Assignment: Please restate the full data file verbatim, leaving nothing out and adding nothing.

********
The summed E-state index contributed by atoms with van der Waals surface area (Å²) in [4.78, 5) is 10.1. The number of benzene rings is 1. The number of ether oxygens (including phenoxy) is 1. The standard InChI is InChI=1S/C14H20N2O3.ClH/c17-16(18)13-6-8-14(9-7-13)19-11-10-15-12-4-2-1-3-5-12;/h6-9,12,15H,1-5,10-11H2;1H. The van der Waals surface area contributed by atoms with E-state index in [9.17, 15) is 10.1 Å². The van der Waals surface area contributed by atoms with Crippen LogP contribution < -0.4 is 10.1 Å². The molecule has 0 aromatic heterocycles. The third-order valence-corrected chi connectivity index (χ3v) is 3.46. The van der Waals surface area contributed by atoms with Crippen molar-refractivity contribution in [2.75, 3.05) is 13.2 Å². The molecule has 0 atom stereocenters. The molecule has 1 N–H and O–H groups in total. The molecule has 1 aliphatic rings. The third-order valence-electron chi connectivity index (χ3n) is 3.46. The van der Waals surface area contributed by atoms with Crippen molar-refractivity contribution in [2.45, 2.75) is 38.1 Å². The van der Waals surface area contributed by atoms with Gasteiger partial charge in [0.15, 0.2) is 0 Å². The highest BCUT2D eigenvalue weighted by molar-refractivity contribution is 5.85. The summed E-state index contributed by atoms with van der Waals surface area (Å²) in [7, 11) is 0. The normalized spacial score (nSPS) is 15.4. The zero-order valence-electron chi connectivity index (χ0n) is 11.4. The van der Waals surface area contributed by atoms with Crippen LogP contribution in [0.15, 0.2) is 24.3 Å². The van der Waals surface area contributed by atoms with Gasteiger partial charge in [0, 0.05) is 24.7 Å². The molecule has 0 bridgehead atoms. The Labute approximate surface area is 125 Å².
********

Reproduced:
The summed E-state index contributed by atoms with van der Waals surface area (Å²) in [4.78, 5) is 10.1. The number of benzene rings is 1. The number of ether oxygens (including phenoxy) is 1. The standard InChI is InChI=1S/C14H20N2O3.ClH/c17-16(18)13-6-8-14(9-7-13)19-11-10-15-12-4-2-1-3-5-12;/h6-9,12,15H,1-5,10-11H2;1H. The van der Waals surface area contributed by atoms with E-state index in [9.17, 15) is 10.1 Å². The van der Waals surface area contributed by atoms with Crippen LogP contribution < -0.4 is 10.1 Å². The molecule has 0 aromatic heterocycles. The third-order valence-corrected chi connectivity index (χ3v) is 3.46. The van der Waals surface area contributed by atoms with Crippen molar-refractivity contribution in [2.75, 3.05) is 13.2 Å². The molecule has 0 atom stereocenters. The molecule has 1 N–H and O–H groups in total. The molecule has 1 aliphatic rings. The third-order valence-electron chi connectivity index (χ3n) is 3.46. The van der Waals surface area contributed by atoms with Crippen molar-refractivity contribution in [2.45, 2.75) is 38.1 Å². The van der Waals surface area contributed by atoms with Gasteiger partial charge in [0.15, 0.2) is 0 Å². The highest BCUT2D eigenvalue weighted by molar-refractivity contribution is 5.85. The summed E-state index contributed by atoms with van der Waals surface area (Å²) in [7, 11) is 0. The normalized spacial score (nSPS) is 15.4. The zero-order valence-electron chi connectivity index (χ0n) is 11.4. The van der Waals surface area contributed by atoms with Crippen LogP contribution in [0.15, 0.2) is 24.3 Å². The van der Waals surface area contributed by atoms with Gasteiger partial charge in [0, 0.05) is 24.7 Å². The molecule has 0 bridgehead atoms. The Labute approximate surface area is 125 Å².